This weekend, on two separate occasions, I had the opportunity to see first-hand the state of the subway system. On Saturday evening, I took the N train from Pacific St. to Coney Island, and on Sunday, I used the Smith/9th Sts. subway stop coming to and going from Red Hook. Neither of these experiences presented much hope for the state of stations in disrepair.
The Smith/9th Sts. station has gotten a lot of press of late. Originally, the MTA had planned a full station overhaul as part of the Culver Viaduct Rehabilitation project. But when parts of the project were scaled back, the station rehab plans were placed in limbo. The station itself is a mess. The paint is beyond peeling; there are holes in the staircase; and it’s generally one of the ugliest and most run-down stations in the system. With views of Brooklyn, Manhattan and the Bay of New York, it should be a crown jewel.
Meanwhile, on that N ride through Brooklyn, the Sea Beach line journeys through Gravesend and Bensonhurst en route to the modern marvel at Stillwell Ave. on Coney Island. As the N journeys through a trench in Brooklyn, decrepit station after decrepit station pass by. Walls are damaged by leaking pipes and dirty water. Paint is gone. Platforms are cracked. The train travels past a physically unsafe and visually unpleasant set of station.
These are just two examples of a widespread problem found in our subway system. The stations are in a state of disrepair, and according to New York City Transit President Howard Roberts, these conditions may be here to stay. Angela Montefinise and Kathianne Boniello had the story in The Post recently:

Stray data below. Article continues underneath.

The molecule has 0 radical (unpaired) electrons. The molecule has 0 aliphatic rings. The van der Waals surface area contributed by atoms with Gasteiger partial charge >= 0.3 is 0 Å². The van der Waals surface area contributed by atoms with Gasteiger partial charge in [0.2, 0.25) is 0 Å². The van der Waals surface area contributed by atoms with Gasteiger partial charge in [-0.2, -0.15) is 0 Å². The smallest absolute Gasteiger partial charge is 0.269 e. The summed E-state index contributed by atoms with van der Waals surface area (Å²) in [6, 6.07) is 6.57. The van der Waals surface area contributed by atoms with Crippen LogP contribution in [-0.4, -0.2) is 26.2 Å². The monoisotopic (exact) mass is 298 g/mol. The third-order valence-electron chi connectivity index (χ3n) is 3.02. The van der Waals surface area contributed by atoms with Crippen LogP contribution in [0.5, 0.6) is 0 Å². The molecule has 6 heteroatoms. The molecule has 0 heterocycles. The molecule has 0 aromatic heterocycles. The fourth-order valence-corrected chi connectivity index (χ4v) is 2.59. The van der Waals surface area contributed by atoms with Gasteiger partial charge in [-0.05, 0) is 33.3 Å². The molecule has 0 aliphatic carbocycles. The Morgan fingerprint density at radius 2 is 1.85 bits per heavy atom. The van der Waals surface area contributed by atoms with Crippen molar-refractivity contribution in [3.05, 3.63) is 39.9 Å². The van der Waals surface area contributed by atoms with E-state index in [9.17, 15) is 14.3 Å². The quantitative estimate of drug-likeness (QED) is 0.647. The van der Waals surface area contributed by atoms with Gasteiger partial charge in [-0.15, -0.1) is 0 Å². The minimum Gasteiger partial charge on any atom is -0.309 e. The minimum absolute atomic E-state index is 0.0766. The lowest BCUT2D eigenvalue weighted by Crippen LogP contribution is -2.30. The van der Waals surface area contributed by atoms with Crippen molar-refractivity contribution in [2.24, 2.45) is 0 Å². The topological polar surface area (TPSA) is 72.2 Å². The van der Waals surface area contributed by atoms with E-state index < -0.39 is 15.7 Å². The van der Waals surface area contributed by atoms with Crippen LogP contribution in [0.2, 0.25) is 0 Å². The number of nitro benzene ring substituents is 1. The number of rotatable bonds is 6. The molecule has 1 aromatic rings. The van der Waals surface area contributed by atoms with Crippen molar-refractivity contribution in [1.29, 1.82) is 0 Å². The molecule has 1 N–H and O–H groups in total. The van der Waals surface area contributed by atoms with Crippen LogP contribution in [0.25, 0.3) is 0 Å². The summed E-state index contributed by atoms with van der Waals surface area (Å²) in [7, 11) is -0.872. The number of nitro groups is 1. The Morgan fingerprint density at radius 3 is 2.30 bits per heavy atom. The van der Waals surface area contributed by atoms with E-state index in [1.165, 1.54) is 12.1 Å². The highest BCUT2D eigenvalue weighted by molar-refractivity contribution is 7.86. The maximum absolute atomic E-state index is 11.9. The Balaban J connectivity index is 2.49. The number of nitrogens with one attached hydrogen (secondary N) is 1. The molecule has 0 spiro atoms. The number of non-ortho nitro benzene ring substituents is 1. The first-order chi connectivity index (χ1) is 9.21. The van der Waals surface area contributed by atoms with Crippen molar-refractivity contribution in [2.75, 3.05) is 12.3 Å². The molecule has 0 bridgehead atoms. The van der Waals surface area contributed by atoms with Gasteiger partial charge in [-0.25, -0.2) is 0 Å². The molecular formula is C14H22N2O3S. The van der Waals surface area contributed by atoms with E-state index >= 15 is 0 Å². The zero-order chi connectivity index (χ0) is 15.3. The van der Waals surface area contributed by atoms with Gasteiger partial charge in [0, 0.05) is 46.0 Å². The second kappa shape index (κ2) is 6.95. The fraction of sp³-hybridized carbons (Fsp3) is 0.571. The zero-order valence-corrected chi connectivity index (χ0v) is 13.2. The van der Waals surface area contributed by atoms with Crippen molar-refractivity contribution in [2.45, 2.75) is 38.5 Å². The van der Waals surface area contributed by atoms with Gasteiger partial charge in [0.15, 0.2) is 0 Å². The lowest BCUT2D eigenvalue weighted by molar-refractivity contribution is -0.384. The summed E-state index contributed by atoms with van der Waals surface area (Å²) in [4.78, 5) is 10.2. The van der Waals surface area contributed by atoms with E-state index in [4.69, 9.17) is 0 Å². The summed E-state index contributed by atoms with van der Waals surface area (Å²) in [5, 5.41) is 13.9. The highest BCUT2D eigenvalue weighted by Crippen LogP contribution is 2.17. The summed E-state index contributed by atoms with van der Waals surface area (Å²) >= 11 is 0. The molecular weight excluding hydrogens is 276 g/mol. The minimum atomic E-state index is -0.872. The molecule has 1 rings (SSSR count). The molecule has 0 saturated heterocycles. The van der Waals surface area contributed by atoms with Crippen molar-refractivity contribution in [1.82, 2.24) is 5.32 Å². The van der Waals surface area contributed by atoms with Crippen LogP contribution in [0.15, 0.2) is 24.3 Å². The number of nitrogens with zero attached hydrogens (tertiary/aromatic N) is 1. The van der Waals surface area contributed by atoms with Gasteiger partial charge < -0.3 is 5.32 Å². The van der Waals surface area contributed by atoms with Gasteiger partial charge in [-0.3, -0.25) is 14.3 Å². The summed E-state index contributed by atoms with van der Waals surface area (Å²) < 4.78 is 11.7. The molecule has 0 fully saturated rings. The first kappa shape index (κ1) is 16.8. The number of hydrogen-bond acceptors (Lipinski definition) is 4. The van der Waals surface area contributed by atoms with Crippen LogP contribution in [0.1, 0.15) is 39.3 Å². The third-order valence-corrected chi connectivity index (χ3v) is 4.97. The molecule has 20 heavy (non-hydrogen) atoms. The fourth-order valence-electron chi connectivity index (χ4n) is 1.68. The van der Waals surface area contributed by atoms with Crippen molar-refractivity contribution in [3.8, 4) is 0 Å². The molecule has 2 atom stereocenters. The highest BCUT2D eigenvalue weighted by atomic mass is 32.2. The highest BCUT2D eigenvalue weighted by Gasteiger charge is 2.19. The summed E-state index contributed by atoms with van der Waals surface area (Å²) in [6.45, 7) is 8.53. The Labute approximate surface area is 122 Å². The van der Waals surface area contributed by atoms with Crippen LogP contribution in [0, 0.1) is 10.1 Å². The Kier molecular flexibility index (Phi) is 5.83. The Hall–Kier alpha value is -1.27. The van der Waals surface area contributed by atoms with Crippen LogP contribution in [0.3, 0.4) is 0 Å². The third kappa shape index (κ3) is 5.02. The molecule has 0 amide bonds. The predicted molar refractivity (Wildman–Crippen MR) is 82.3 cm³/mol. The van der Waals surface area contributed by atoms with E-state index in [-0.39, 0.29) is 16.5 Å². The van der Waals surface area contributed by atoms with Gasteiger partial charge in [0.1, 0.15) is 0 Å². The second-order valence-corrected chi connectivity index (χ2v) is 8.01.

The head of New York City Transit acknowledges that less than a quarter of the Big Apple’s subway stations are in acceptable condition – and says the agency is an “unbelievably long distance” from bringing the rest up to par, even with higher fares.
“There’s not anything out there that anybody is very proud of,” NYC Transit President Howard Roberts Jr. told The Post in a wide-ranging interview about the fundamental problems plaguing the city’s 468 subway stations as the agency slashes its budget and talks about raising fares twice more in the coming three years…
Roberts’ response: It’s extremely bad, and it isn’t going to get better any time soon. Roberts said the number of stations in good condition could be “as low as 100,” far fewer than his agency’s capital plan suggests.
The issue, of course, is what it always is: The MTA doesn’t have the funds to do more than maintain the status quo. “We’re not doing as many rehabs, and we have very limited capacity to maintain and clean the stations we do have,” Roberts said to The Post. “We really do not have the funding to do a first-class job.”
According to the NYCT chief, the transit agency would have to employ over 800 more station cleaners and many more maintenance workers than it currently does. So as you look around at your surroundings each morning and wonder when those streaks of grimy water and patches of missing tiles are going to go away, just know that the answer is that they aren’t any time soon. As long as we have politicians who are reluctant to think out of the box in order to fund transit, our system will continue to suffer. And that status quo will just become more and more expensive to maintain.
We’re a long way from seeing our stations in a state of good repair, and that’s a damn shame.